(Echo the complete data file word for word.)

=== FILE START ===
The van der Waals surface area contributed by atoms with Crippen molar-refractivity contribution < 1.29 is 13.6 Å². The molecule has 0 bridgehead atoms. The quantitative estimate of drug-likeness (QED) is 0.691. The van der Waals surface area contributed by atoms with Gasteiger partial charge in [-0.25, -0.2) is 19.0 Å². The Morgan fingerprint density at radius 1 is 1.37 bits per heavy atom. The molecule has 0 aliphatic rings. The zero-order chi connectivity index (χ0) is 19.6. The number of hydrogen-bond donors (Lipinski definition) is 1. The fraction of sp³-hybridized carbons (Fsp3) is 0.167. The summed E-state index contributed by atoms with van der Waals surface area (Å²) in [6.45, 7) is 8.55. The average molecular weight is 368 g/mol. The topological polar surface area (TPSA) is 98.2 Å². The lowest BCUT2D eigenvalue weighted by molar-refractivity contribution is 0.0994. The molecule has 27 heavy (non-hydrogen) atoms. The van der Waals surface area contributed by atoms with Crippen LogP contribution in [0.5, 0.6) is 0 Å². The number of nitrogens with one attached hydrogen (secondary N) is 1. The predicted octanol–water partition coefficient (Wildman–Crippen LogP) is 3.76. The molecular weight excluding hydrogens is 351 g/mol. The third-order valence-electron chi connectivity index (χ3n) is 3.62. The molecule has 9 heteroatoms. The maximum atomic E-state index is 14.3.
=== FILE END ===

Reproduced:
The van der Waals surface area contributed by atoms with Crippen molar-refractivity contribution < 1.29 is 13.6 Å². The molecule has 0 bridgehead atoms. The quantitative estimate of drug-likeness (QED) is 0.691. The van der Waals surface area contributed by atoms with Gasteiger partial charge in [-0.25, -0.2) is 19.0 Å². The Morgan fingerprint density at radius 1 is 1.37 bits per heavy atom. The molecule has 0 aliphatic rings. The zero-order chi connectivity index (χ0) is 19.6. The number of hydrogen-bond donors (Lipinski definition) is 1. The fraction of sp³-hybridized carbons (Fsp3) is 0.167. The summed E-state index contributed by atoms with van der Waals surface area (Å²) in [6.45, 7) is 8.55. The average molecular weight is 368 g/mol. The topological polar surface area (TPSA) is 98.2 Å². The lowest BCUT2D eigenvalue weighted by molar-refractivity contribution is 0.0994. The molecule has 27 heavy (non-hydrogen) atoms. The van der Waals surface area contributed by atoms with Crippen LogP contribution in [0.5, 0.6) is 0 Å². The number of nitrogens with one attached hydrogen (secondary N) is 1. The predicted octanol–water partition coefficient (Wildman–Crippen LogP) is 3.76. The molecular weight excluding hydrogens is 351 g/mol. The third-order valence-electron chi connectivity index (χ3n) is 3.62. The molecule has 9 heteroatoms. The maximum atomic E-state index is 14.3.